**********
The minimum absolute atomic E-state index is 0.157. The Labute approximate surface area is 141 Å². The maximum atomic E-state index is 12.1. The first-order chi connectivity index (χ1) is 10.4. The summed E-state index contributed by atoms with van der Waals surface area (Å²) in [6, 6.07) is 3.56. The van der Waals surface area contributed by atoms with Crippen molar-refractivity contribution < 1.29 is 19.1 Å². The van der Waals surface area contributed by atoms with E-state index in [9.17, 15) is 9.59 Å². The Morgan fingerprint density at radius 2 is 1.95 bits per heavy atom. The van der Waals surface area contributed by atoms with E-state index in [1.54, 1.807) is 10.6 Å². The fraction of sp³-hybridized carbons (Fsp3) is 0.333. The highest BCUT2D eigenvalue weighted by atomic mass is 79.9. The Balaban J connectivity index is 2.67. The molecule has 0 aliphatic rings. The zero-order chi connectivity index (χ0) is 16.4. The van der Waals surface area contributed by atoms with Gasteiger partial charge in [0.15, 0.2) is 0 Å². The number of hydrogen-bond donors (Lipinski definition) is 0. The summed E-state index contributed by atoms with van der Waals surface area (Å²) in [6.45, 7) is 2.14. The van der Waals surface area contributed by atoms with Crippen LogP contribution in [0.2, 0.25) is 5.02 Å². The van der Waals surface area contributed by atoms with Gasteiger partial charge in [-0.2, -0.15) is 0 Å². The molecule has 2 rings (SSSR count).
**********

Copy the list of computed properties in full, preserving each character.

The minimum absolute atomic E-state index is 0.157. The Labute approximate surface area is 141 Å². The maximum atomic E-state index is 12.1. The first-order chi connectivity index (χ1) is 10.4. The summed E-state index contributed by atoms with van der Waals surface area (Å²) in [6, 6.07) is 3.56. The van der Waals surface area contributed by atoms with Crippen molar-refractivity contribution < 1.29 is 19.1 Å². The van der Waals surface area contributed by atoms with E-state index in [9.17, 15) is 9.59 Å². The Morgan fingerprint density at radius 2 is 1.95 bits per heavy atom. The van der Waals surface area contributed by atoms with E-state index in [1.54, 1.807) is 10.6 Å². The fraction of sp³-hybridized carbons (Fsp3) is 0.333. The highest BCUT2D eigenvalue weighted by atomic mass is 79.9. The Balaban J connectivity index is 2.67. The molecule has 0 aliphatic rings. The zero-order chi connectivity index (χ0) is 16.4. The van der Waals surface area contributed by atoms with Gasteiger partial charge in [0.15, 0.2) is 0 Å². The number of hydrogen-bond donors (Lipinski definition) is 0. The summed E-state index contributed by atoms with van der Waals surface area (Å²) in [6.45, 7) is 2.14. The van der Waals surface area contributed by atoms with Crippen LogP contribution in [0.2, 0.25) is 5.02 Å². The van der Waals surface area contributed by atoms with Gasteiger partial charge in [-0.2, -0.15) is 0 Å². The molecule has 2 rings (SSSR count).